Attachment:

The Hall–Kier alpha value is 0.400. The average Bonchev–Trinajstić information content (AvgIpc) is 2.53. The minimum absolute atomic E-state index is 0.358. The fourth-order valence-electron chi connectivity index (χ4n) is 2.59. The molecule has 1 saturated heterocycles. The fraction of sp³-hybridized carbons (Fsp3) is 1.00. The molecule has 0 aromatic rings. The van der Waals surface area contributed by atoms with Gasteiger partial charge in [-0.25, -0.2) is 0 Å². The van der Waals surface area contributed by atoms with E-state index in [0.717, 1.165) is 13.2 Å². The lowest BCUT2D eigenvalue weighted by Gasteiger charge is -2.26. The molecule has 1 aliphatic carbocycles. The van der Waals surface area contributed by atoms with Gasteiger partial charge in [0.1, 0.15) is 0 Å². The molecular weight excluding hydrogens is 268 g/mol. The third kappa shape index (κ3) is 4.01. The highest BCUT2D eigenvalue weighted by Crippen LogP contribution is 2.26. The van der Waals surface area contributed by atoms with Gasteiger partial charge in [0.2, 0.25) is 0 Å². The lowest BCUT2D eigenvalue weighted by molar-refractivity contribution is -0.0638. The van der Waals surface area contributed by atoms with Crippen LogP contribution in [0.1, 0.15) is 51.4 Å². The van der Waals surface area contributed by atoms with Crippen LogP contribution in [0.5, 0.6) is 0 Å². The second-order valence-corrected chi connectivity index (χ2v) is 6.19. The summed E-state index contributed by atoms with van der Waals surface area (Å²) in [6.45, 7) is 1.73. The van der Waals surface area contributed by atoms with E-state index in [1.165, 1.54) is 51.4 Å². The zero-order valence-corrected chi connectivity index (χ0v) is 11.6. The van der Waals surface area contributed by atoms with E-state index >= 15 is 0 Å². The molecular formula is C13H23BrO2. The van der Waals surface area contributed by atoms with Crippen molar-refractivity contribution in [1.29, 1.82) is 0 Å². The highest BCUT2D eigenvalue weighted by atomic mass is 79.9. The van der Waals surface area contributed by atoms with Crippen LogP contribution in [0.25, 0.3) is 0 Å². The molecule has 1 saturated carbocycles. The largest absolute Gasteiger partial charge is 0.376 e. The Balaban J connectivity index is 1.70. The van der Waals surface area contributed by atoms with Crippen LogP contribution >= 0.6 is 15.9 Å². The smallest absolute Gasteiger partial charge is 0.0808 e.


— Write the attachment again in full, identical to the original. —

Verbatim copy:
The Hall–Kier alpha value is 0.400. The average Bonchev–Trinajstić information content (AvgIpc) is 2.53. The minimum absolute atomic E-state index is 0.358. The fourth-order valence-electron chi connectivity index (χ4n) is 2.59. The molecule has 1 saturated heterocycles. The fraction of sp³-hybridized carbons (Fsp3) is 1.00. The molecule has 0 aromatic rings. The van der Waals surface area contributed by atoms with Gasteiger partial charge in [-0.25, -0.2) is 0 Å². The van der Waals surface area contributed by atoms with E-state index in [0.717, 1.165) is 13.2 Å². The lowest BCUT2D eigenvalue weighted by Gasteiger charge is -2.26. The molecule has 1 aliphatic carbocycles. The van der Waals surface area contributed by atoms with Gasteiger partial charge in [0.1, 0.15) is 0 Å². The molecular weight excluding hydrogens is 268 g/mol. The third kappa shape index (κ3) is 4.01. The highest BCUT2D eigenvalue weighted by Crippen LogP contribution is 2.26. The van der Waals surface area contributed by atoms with Gasteiger partial charge in [0.2, 0.25) is 0 Å². The lowest BCUT2D eigenvalue weighted by molar-refractivity contribution is -0.0638. The van der Waals surface area contributed by atoms with Crippen LogP contribution in [0.1, 0.15) is 51.4 Å². The van der Waals surface area contributed by atoms with Crippen LogP contribution in [0.5, 0.6) is 0 Å². The second-order valence-corrected chi connectivity index (χ2v) is 6.19. The summed E-state index contributed by atoms with van der Waals surface area (Å²) in [6.45, 7) is 1.73. The van der Waals surface area contributed by atoms with E-state index in [1.165, 1.54) is 51.4 Å². The zero-order valence-corrected chi connectivity index (χ0v) is 11.6. The van der Waals surface area contributed by atoms with E-state index >= 15 is 0 Å². The molecular formula is C13H23BrO2. The van der Waals surface area contributed by atoms with Crippen molar-refractivity contribution in [1.29, 1.82) is 0 Å². The highest BCUT2D eigenvalue weighted by atomic mass is 79.9. The van der Waals surface area contributed by atoms with Crippen LogP contribution in [0.25, 0.3) is 0 Å². The molecule has 1 saturated carbocycles. The largest absolute Gasteiger partial charge is 0.376 e. The Balaban J connectivity index is 1.70. The van der Waals surface area contributed by atoms with Crippen LogP contribution >= 0.6 is 15.9 Å². The smallest absolute Gasteiger partial charge is 0.0808 e.